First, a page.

This information sheet offers advice on what constitutes domestic violence and abuse and outlines some of the unique aspects of domestic abuse as experienced by lesbian, gay, bisexual and transgender + (LGBT+) people. Your safety should always be your first priority and if you are ever in immediate danger, call the police on 999. Local domestic abuse services should be able to provide support. If you need confidential advice from an LGBT+ specific service, you can contact the National LGBT+ Domestic Abuse Helpline on 0800 999 5428.
What is domestic violence and abuse?
The UK Government defines domestic violence and abuse as any incident or pattern of incidents of controlling, coercive or threatening behaviour, violence or abuse between those aged 16 or over who are or have been intimate partners or family members, regardless of gender or sexuality. This can encompass but is not limited to psychological, physical, sexual, financial and emotional abuse.
Controlling behaviour is a range of acts designed to make a person subordinate and/or dependent by isolating them from sources of support, exploiting their resources and capacities for personal gain, depriving them of the means needed for independence, resistance and escape and regulating their everyday behaviour.
Coercive behaviour is an act or a pattern of acts of assault, threats, humiliation and intimidation or other abuse that is used to harm, punish, or frighten their victim.
Domestic abuse also includes forced marriage, so-called ‘honour’-based violence and female genital mutilation.
Forced marriage is where one or both people do not consent to the marriage, and pressure or abuse is used. Forced marriage is recognised in the UK as a form of violence against men and women, domestic abuse, child abuse, and is a serious abuse of human rights.
‘Honour’-based abuse is a crime or incident, which has or may have been committed to protect or defend the honour of the family and/or community.
Domestic abuse can be perpetrated in the home, workplace or a public place, as well as by phone, text message or online.
Domestic abuse is a crime that affects individuals across all cultures, sexual orientations, gender identities, income groups, ages, and religions.
LGBT+ people’s experiences of domestic abuse
There are many parallels between LGBT+ people’s experiences of domestic abuse and that of their heterosexual cisgender peers. This includes the impact on the survivors and a range of violent behaviours which may include psychological, physical, sexual, financial and emotional abuse, forced marriage and so-called ‘honour’-based violence.
In addition, LGBT+ people may also have their sexuality and gender identity used against them as a tactic for the abuser to keep the power and control in the relationship.
These additional factors often underpin the complexity of issues LGBT+ survivors face and include the following abusive behaviours
- Intimidation and threats of disclosure of sexual orientation and gender identity to family, friends, work colleagues, community and
- Disclosing gender history, sexual orientation or HIV status without
- Undermining the sense of sexual and/or gender identity/self-expression, or making a person feel guilty or ashamed of their sexual orientation and gender
- Limiting or controlling access to LGBT+ spaces or
- Using immigration law to threaten a person with deportation to the country of origin, which might be unsafe due to g. anti-gay legislation.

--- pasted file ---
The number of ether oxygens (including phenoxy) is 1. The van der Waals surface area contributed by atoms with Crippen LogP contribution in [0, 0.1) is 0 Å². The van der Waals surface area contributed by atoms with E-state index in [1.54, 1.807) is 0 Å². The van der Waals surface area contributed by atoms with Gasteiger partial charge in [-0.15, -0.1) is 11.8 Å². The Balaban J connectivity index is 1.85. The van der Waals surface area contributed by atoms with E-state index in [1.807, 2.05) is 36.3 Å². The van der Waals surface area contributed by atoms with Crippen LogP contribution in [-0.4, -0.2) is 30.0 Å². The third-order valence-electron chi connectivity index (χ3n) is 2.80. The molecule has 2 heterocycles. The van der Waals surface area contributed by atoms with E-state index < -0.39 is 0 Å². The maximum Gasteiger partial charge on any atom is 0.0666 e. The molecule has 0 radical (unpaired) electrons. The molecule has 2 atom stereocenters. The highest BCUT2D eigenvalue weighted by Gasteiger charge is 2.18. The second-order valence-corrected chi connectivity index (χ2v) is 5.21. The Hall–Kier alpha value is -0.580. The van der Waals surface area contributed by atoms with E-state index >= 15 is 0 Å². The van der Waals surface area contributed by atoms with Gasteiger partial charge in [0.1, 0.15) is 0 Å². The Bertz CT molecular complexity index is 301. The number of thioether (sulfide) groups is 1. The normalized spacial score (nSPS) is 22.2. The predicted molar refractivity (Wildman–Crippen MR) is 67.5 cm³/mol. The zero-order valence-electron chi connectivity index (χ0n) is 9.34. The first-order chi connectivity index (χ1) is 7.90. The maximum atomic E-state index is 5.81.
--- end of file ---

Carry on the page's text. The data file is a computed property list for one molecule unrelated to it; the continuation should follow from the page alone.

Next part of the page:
LGBT+ survivors may also be coerced or manipulated to believe:
- That no help or support is available to them because they identify as lesbian, gay, bisexual or transgender, or that for this reason, they deserve the abuse
- That driven by societal misconceptions of what constitutes domestic abuse, LGBT+ survivors have not been subject to domestic abuse
Trans specific abuse may include:
Trans survivors are one of the most hidden groups of domestic abuse survivors. While trans and cisgender people may face similar patterns of abuse, many trans survivors also face specific forms of abuse related to their trans identity.
- Outing a person as trans and/or disclosing their gender history without
- Deliberately using the wrong pronoun or using a person’s ‘deadname’.
- Forcing a person to perform a gender they do not wish to present
- Coercing a person into not pursuing gender transition (including denying or withholding access to medical treatment or hormones )
- Ridiculing or exotifying body or body
- Assaulting medically altered body parts or forcing exposure of surgical
- Exploiting internalised
With specific reference to LGBT+ people’s experiences, domestic abuse can encompass the following forms:
- Psychological – (Threat of) disclosing sexual orientation, gender identity, HIV status or any other personal information to family, employers, friends etc, without Using other personal characteristics or circumstances, such as an individual’s race, age, immigration status, religion, physical ability and/or ethnicity, against a person.
- Physical – Pushing, hitting, punching, choking, biting, throwing things, assault with a weapon, withholding medication, forced substance abuse, hurting pets, damage to property, controlling food intake, stalking or murder.
- Sexual – Unwanted advances, unwanted sexual contact, corrective rape, rape, forced sex, intentional exposure to HIV or sexually transmitted infections, incest, or the filming and distribution of sexually explicit images or video without
- Financial – Controlling money and resources, forcing/coercing a person to pay for most things, forcing/coercing a person to live beyond their means, or taking out loans in the individual’s name without their consent
- Emotional – Name-calling and insults, lying, belittling, and undermining self-esteem, undermining gender identity or sexuality, manipulation, humiliation, threats of suicide, self-harm, limiting an individual’s movement or monitoring whereabouts.